NSBA Report Casts Critical Eye On Charter Movement
Charter schools have failed to live up to the original promises made by their proponents and may lose the widespread support they enjoy today unless state legislatures improve the laws that govern them, a report released last week by the National School Boards Association warns.
"There is very little evidence—across the board—to suggest that charters have been successful in raising student achievement, providing greater classroom innovation, strengthening accountability, or influencing traditional public schools," said Darrel W. Drury, the NSBA's director of policy research and a contributing author to the report, titled "Charting a New Course: Fact and Fiction About Charter Schools."
For More Information
|"Charting a New Course: Fact and Fiction About Charter Schools" is available for $20 by calling the NSBA at (800) 706-6722.|
When the nation's first charter school opened in St. Paul, Minn., in 1992, proponents argued that such schools would inject a healthy dose of competition into an ailing public education system, spur innovations in teaching and curriculum, and improve student achievement.
Now, about 2,000 of the publicly financed, but largely independent, schools are operating in 33 states and the District of Columbia. As a group, they enjoy considerable political and public backing, but whether they are a superior alternative to regular public schools remains a major point of contention.
'Full of Holes'
There is little evidence that charters have had any dramatic effect on student achievement, according to the NSBA evaluation, which was co-written for the Washington-based organization by two University of Arizona researchers.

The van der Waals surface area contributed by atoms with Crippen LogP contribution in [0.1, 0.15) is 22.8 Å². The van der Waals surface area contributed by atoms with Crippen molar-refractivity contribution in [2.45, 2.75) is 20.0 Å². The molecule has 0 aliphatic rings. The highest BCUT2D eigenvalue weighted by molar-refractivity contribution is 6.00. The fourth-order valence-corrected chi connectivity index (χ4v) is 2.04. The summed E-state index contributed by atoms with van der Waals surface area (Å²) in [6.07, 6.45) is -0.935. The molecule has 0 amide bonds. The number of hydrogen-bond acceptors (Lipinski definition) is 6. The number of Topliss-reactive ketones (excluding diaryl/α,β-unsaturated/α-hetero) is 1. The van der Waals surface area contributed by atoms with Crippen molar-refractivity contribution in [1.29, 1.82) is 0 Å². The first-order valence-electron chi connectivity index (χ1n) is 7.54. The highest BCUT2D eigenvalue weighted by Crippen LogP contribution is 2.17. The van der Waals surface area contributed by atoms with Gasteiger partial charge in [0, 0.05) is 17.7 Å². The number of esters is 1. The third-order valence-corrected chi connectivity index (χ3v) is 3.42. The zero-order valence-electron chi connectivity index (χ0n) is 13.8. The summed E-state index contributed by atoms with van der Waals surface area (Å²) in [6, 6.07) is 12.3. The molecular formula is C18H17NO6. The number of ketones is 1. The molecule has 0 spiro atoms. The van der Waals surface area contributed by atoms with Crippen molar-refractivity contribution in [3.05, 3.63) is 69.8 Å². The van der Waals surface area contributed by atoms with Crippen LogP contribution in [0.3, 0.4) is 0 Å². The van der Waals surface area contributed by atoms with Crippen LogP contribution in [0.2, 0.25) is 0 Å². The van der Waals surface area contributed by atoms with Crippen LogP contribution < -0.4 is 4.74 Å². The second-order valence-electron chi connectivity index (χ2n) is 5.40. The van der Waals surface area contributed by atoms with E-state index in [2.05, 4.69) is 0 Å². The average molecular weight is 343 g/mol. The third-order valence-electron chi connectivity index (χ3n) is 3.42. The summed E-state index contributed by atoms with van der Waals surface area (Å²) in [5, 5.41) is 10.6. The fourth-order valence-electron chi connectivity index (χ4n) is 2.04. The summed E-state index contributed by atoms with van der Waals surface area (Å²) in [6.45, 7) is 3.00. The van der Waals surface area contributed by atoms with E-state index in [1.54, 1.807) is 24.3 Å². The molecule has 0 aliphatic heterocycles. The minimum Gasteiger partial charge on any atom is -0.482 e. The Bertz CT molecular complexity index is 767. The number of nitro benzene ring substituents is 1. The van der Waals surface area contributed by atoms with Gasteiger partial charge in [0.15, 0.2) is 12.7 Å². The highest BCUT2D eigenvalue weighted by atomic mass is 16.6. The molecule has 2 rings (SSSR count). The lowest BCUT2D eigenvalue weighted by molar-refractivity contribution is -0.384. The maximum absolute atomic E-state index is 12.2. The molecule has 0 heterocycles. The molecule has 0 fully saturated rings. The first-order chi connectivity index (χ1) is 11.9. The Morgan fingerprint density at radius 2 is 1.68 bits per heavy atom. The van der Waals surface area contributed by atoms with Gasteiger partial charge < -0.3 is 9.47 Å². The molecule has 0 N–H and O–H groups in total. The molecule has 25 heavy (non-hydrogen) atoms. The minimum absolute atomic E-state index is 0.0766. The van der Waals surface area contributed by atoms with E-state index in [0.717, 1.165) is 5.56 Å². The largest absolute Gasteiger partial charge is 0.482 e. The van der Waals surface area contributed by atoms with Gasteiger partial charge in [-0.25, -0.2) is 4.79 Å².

The researchers did not collect original data from charter schools to write the report; instead, they synthesized existing research and examined relevant state policies.
"Charter schools are supported in large measure because they are expected to increase student achievement," the report says. "Early advocates made sweeping, unwarranted claims about the power of charter schools in this regard. ... Currently, however, there is no evidence that would indicate that charter schools have made good on that promise."
The 45-page report concludes that "little, if any, real innovation has occurred in charter schools in terms of instructional practices." That, in turn, means charter schools have little to offer by way of improving public schools in general, the report says.
The NSBA report also raises the possibility that charter schools may be causing increased segregation of public school students by socioeconomic class, race, and ethnicity.
Those conclusions were rebutted last week by charter school proponents.
"The NSBA report is full of holes," charged Jeanne Allen, the president of the Center for Education Reform, a Washington-based organization that supports charter schools and other alternatives to regular public schools. "It's no secret that the NSBA is among the staunchest opponents of charters, and the dozen lawsuits or more that have been filed against charter schools have been initiated by state school boards' associations, taking a cue from the national folks," she said.
Mr. Drury, however, characterized the NSBA's support of charter schools as conditional. The group maintains that only local school boards should be able to grant and terminate charters. In many states, however, state boards and agencies, school districts, colleges and universities, and even nonprofit groups have been vested with charter-granting powers.
If the charter movement is to succeed in the long run, the laws governing those schools must be changed, Mr. Drury said.
State lawmakers need to reassess the role of private school-management companies in public education, ensure that school records are available to the public, adequately subsidize charter schools and regular public schools according to their differences, clearly define charter-review processes and expectations for charter schools, and provide incentives for cooperation between charter schools and regular public schools, the report recommends.
Vol. 20, Issue 7, Page 9